What do we do in these situations?

    • http://www.schefter.org/ PrairieHawk

      I have struggled for a long time with what to do for sidewalk panhandlers. I used to see them frequently when I lived in large cities on the West Coast and the past few years, we’ve been seeing them in my small Midwestern city. For a while I was taking Jesus’ admonition, “Give to all who beg from you,” literally, and I was passing out dollar bills to everyone I saw. Then after that became impossible I started saying a prayer, even a simple “Bless you,” each time I saw someone.

      I think the advice to connect people with an agency is unrealistic, but if someone asks you for specific help, you can offer it. Once a young man came up to me on the street in front of my house and asked how he could find an attorney to appeal his disability claim. I got for him a phone book and we looked someone up in the Yellow Pages, and as this was Friday afternoon I said, “So you’re going to call this person on Monday. Will you be okay until then?” And he said he would be. I thought to myself, mission successful.

      But it’s a very hard thing when you want to do at least something for everyone. I think most of the time a prayer is the best thing we can offer. You can also make it known to God that you’re available to help if the situation is appropriate.

      • Cheryl Dickow

        Thank you for helping with your words of wisdom–and from your experiences (Marge, too). I find this to be a difficult position to be in but after having read your responses, I feel that I am doing what I am asked to do in keeping this man before God in my prayers.

  • Marge Fenelon

    Cheryl, it’s hard to know how to handle those situations. When I did a similar story for another publication, the administrator of a social service agency told me NOT to give cash, because there’s a high percentage of scammers who are just trying to get money to buy drugs and alcohol, and that merely encourages them. He said instead to connect them with an agency that can help them. But… how? What if that person is truly in need? There’s no easy answer. For myself, I think I’d err on the side of spontaneous generosity.

    PrairieHawk, that’s an aspect of this topic I hadn’t seen before. Thanks for bringing it to our attention!

  • Catholic Mom

    There is unfortunately a LARGE percentage of the homeless population that want to be that way. They are mentally ill and don’t want mental health services or accountability. It is a sad state. I am speaking from experience. If you look at studies, such as one done in NY a few decades ago, they had grants for the people they found on the street. They said we’re going to give you an apartment for free with heat, water, etc all for free. The overwhelming majority of them didn’t want it. Why? THey didn’t want the accountability. My sibling is paranoid and the thought of someone checking in on him or him having to follow rules is the last option he’ll take.There is a substance abuse issue. Thankfully, he knows when to come in from the cold and where to get help/food when needed. Am I heartless? I hope not. We, as a family, pray and fast for him weekly. If he won’t accept help, there isn’t much we can do. He took himself off assistance because that was a hand out, yet he’ll be for food and money for his viced. God be with them all. This isn’t where they thought they’d be when they were dreaming dreams of growing up.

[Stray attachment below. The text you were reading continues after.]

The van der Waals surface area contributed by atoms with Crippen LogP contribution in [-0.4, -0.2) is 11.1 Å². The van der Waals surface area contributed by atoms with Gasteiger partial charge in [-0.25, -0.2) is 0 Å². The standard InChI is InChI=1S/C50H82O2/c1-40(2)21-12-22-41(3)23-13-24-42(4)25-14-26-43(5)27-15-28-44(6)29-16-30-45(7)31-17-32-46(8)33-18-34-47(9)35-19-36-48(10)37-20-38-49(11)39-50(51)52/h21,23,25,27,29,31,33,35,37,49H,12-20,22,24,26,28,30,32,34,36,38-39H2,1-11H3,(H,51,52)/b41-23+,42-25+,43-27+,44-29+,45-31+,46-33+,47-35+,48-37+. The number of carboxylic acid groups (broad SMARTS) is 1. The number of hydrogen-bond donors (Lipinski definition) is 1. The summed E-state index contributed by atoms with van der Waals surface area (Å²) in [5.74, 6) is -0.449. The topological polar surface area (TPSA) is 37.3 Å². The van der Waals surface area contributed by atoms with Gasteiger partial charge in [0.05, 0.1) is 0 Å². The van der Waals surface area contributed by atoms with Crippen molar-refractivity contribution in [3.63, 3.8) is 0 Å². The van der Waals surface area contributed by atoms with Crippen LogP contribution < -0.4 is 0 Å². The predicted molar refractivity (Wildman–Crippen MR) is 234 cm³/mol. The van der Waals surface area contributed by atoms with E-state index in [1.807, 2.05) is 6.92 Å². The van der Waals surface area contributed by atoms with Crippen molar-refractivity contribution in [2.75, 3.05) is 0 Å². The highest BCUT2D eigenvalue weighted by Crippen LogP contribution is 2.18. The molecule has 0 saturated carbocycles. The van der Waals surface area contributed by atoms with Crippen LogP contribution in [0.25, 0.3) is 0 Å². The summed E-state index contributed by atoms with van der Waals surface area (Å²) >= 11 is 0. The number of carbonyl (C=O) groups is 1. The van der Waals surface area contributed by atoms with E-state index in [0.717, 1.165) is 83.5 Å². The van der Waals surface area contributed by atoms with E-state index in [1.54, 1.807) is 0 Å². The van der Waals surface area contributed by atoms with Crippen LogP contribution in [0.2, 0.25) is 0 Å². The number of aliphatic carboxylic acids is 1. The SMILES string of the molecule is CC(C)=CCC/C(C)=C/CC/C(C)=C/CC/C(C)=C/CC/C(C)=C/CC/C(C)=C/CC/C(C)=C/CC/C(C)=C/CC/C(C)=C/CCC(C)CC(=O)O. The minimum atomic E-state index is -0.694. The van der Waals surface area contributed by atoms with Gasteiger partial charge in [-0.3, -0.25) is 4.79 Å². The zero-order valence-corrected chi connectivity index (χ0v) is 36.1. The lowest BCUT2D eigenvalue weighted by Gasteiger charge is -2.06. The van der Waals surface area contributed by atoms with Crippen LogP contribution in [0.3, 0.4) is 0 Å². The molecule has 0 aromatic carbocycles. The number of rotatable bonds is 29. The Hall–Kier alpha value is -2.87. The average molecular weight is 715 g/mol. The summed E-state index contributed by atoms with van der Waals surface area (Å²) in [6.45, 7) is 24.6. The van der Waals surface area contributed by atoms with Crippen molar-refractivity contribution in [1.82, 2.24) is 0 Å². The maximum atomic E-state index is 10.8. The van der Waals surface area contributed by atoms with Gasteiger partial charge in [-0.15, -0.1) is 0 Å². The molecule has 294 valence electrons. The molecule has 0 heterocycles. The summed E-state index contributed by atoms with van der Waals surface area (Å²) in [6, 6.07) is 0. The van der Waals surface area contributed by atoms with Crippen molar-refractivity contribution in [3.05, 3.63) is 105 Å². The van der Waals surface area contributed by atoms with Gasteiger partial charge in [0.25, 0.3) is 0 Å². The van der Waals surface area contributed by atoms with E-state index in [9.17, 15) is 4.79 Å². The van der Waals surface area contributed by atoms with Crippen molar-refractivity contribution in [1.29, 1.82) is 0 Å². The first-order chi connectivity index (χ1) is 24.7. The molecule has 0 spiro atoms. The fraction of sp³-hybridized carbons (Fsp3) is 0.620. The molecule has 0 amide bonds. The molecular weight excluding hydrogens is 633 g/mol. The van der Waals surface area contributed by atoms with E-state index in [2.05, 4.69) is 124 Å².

• http://www.schefter.org/ PrairieHawk

      Yes there are a lot of homeless who are content with their lifestyle. At the shelter we called them “the professionally homeless.” They knew shelters in every city they frequented and would travel between them. Our shelter had a reputation throughout the Midwest as a “good shelter,” so we were almost always full. The professionals know where to go when they need a shower, a hot meal, a bus ticket, or whatever. And I think it’s what Catholic Mom said, they don’t want to be accountable for their lives, they are content to be takers. I would console myself with the knowledge that they, as do we all, have a judge who is both merciful and just, and we will all be accountable for the way we’ve lived our lives.

    • Marge Fenelon

      Many sides to this complicated issue. Thanks for sharing your own experiences, Catholic Mom. I agree that some do feel more comfortable in those circumstances, even though it seems unfathomable to the rest of us. It’s the ones who really are caught in misfortune that breaks my heart, and I’ve know folks personally in situations like that.

      • Jacob Suggs

        Yeah, terms like “voluntary” and “more comfortable” get a little bit blurry here. Many of these people are caught in a cycle of their own making, involving drugs and compounded by mental illness – but no less caught in a cycle. You have a situation where a person wants two incompatible things constantly, and constantly chooses the option of paranoia and/or drugs instead of breaking out. All we can do is help those few out who choose to break the cycle, and do our best to keep the others from freezing or starving to death.

        Not that it makes it any less heartbreaking. It may in fact make it worse, that a person can freely choose the option that is worse in every possible way and feel driven to do so. (I have this image of God banging His head against a wall while Adam and Eve eat the apple.) We just have to be careful that we use the knowledge that some of the problems are self-inflicted to let us help more effectively and not to avoid helping. If the just response to self-inflicted harm was to ignore it, then humanity would be in a pretty sorry state salvation-wise.

  • Tarheel

    Homeless. What a scary thought. Even scarier is how do we as Christians help these people. This is a nationwide dilemma with no easy answer.